Deborah Hay was born in Brooklyn. She trained in the 1960s with Merce Cunningham and Mia Slavenska. In 1964, Hay danced with the Cunningham Dance Company during a 6-month tour through Europe and Asia. She was also sharing with her Judson colleagues the artificial distinction between trained and untrained performers. She focused on large-scale dance projects involving untrained dancers, fragmented and choreographed music accompaniment, and the execution of ordinary movement patterns performed under stressful conditions.
In 1970 she left New York to live in a community in northern Vermont. Soon, she distanced herself from the performing arena, producing Ten Circle Dances, performed on 10 consecutive nights within a single community and no audience whatsoever. Thus began a long period of reflection about how dance is transmitted and presented. Her first book, Moving Through the Universe in Bare Feet (Swallow Press, 1975), is an early example of her distinctive memory/concept mode of choreographic record, and emphasizes the narratives underlining the process of her dance-making, rather than the technical specifications or notations of their form.
In 1976 Hay left Vermont and moved to Austin, Texas. Her attention focused on a set of practices ("playing awake") that engaged the performer on several levels of consciousness at once. While developing her concepts she instituted a yearly four-month group workshop that culminated in large group public performances and from these group pieces she distilled her solo dances. Her second book, Lamb at the Altar: The Story of a Dance (Duke University Press, 1994), documents the unique creative process that defined these works.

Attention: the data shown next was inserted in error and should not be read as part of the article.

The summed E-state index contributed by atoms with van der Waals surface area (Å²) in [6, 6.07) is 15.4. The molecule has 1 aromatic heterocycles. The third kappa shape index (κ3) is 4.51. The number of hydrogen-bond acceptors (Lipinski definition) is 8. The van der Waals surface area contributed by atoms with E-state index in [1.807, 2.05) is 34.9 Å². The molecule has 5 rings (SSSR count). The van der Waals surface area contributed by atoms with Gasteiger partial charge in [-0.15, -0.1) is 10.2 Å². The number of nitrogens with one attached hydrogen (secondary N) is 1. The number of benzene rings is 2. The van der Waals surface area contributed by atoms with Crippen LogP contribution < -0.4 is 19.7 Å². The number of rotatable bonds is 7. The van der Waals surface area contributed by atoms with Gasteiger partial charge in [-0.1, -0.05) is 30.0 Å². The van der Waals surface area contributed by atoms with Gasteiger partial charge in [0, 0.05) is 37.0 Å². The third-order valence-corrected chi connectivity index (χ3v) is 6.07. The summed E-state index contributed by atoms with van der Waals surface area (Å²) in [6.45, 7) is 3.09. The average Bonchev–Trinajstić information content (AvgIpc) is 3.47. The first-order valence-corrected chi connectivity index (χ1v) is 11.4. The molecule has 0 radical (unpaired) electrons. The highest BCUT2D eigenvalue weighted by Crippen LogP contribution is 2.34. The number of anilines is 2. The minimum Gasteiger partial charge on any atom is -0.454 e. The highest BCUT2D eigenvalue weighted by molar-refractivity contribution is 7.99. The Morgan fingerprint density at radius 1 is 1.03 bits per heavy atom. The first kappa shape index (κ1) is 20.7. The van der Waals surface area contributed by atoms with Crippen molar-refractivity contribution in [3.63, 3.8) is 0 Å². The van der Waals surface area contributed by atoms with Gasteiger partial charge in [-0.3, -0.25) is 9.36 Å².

In the late 1990’s Deborah Hay focused almost exclusively on rarefied and enigmatic solo dances based on her new experimental choreographic method, performing them around the world and passing them on to noted performers in the US, Europe, and Australia. Also, My Body, The Buddhist, her third book, was published. It is an introspective series of reflections on the major lessons of life that she has learned from her body while dancing.
In 2002 Hay made a decision to apply what she had learned from 30 years of working with mostly untrained dancers to choreographing dances for experienced dancer/choreographers. In 2004 she received a NYC Bessie award for her quartet The Match. In 2006 she choreographed O, O for 5 New York City choreographer/dancers and then for 7 French dancers of comparable experience.
After a two year research collaboration with Motion Bank, a project of the Forsythe Company directed by Scott delaHunta, an online interactive website dedicated to Hay's choreographic aesthetics was launched in June 2013. One outcome of that collaboration was Hay's first museum installation, Perception Unfolds: Looking at Deborah Hay's Dance.
May 5, 2015 France's Minister of Culture and Communication awarded Hay the title of Chevalier de l’ordre des arts et des lettres.
Source : Déborah Hay’s website